This summer, for the first time — after passing my 78th birthday and reading a Minneapolis Star Tribune series about grown children who end up sacrificing their careers to care for ailing parents — I felt a jolt of anxiety and a touch of despair, as I face the reality of growing older.
The truth is I can’t “power through” the physical and emotional consequences of aging by trying harder, working longer, walking farther or thinking smarter. Nope, I get shots in my eyes every eight weeks for macular degeneration, wear a wrist brace to compensate for arthritis and exercise every morning to keep sciatica at bay.
And in the past 10 years, I’ve lost many fellow travelers, including old friends, a first boss, a valued mentor and an ex-wife. I can’t escape any of the maladies, nor can I resurrect the dead or escape the approaching end of my life. But I can live the rest of it with grit, gumption and, most important, grace. To that end, I’ve got at least the outline of a plan:
Keep on walking.
For me, walking is more than exercise. It’s salve for the soul. It’s aerobic. It’s interactive. It’s as challenging as I want to make it. I can hike to the bottom of the Grand Canyon — and clamor back up — or I can walk to the grocery store for a bottle of milk or a box of crackers. I can climb the stairs at church. I can hike to the post office to mail a letter. (I know that sounds hopelessly out of step in the time of technology, texting and Twitter.)
When I’m walking, I’m noticing what’s around me. I’m saving gas money. And I’m less likely to be the instigator for, or the target of, road rage.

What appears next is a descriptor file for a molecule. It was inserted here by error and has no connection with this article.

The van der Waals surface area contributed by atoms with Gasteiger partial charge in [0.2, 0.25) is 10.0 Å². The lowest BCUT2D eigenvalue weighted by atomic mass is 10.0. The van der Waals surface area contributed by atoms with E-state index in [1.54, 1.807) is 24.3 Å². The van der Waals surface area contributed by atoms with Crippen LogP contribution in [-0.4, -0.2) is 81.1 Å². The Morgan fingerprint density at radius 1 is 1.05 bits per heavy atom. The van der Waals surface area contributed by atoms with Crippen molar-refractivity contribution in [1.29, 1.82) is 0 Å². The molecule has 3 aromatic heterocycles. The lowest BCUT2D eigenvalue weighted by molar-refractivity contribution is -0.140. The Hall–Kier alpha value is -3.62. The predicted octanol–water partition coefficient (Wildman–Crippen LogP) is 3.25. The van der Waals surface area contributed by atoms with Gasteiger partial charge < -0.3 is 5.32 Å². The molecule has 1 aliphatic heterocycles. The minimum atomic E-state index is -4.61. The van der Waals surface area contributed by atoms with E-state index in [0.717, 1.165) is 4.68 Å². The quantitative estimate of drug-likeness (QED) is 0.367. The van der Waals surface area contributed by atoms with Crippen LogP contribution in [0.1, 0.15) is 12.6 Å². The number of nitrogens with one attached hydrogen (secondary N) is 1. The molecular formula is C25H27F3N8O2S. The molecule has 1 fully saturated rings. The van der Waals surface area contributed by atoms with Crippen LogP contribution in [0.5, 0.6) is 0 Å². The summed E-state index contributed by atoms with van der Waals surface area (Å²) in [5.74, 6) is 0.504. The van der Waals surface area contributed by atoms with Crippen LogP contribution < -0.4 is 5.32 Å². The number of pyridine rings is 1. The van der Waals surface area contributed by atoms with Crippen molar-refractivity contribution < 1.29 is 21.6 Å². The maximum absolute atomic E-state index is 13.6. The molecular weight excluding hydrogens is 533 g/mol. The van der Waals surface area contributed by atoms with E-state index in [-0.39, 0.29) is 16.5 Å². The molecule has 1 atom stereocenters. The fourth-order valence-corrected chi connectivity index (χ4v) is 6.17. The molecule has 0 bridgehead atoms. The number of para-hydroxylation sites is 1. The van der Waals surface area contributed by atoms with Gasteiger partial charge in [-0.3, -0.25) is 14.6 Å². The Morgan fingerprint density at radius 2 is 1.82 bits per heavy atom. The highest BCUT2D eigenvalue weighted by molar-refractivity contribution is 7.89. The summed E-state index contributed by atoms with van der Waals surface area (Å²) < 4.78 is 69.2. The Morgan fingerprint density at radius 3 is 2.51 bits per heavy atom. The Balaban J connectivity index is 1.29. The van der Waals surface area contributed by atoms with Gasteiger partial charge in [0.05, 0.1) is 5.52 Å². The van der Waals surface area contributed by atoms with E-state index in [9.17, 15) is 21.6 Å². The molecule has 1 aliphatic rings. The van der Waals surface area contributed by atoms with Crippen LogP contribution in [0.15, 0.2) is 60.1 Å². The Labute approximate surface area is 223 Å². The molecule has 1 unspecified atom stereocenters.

Keep on listening.
What I’m listening for is music, preferably live. Whether it’s the blues at Bunker’s Bar or Beethoven at Orchestra Hall, music can put a bounce in my step, a shiver along my spine or a smile on my face. I can be lifted up or blown away. I was at Orchestra Hall when they played Gustav Mahler’s Symphony No. 2. It was majestic. I was at The Dakota when Judy Collins sang Send in the Clowns. It was nostalgic.
Whatever the music, when it’s good, it takes me to a place I can’t otherwise find — sometimes hopeful, often joyful and occasionally peaceful.
Keep on serving.
It’s simple enough: Indulging in self-pity is well nigh impossible when you’re helping someone worse off than you are. I’m no Mother Teresa, but I do take an old friend with no driver’s license to the grocery store. I visit a colleague in a nursing home. I write a blog for a nuns’ website. I read short stories at a seniors’ residence. And I do yard work for a few of those who can’t. It’s much easier to get out of a funk when you work up a sweat.
Keep on seeking.
Since I believe this part of life is a spiritual journey, I’ve got to keep looking and learning how others are defining themselves. To that end, I’ve watched a pair of documentaries on the life and times of Fred Rogers and Pope Francis, both men with strength of character combined with a sweetness of spirit.
It was the Pontiff who had an insight I hadn’t thought about in aging gracefully: “A sense of humor is a gift I ask for every day.”
The takeaway from my collision with reality this summer is double-edged. First is that life is indeed more fragile now. However, I’m also freer and wiser now to be the man I always wanted to be.
Dave Nimmer has had a long career as a reporter, editor and professor. Now retired, he has no business card, but plenty to do. Send comments or questions to firstname.lastname@example.org.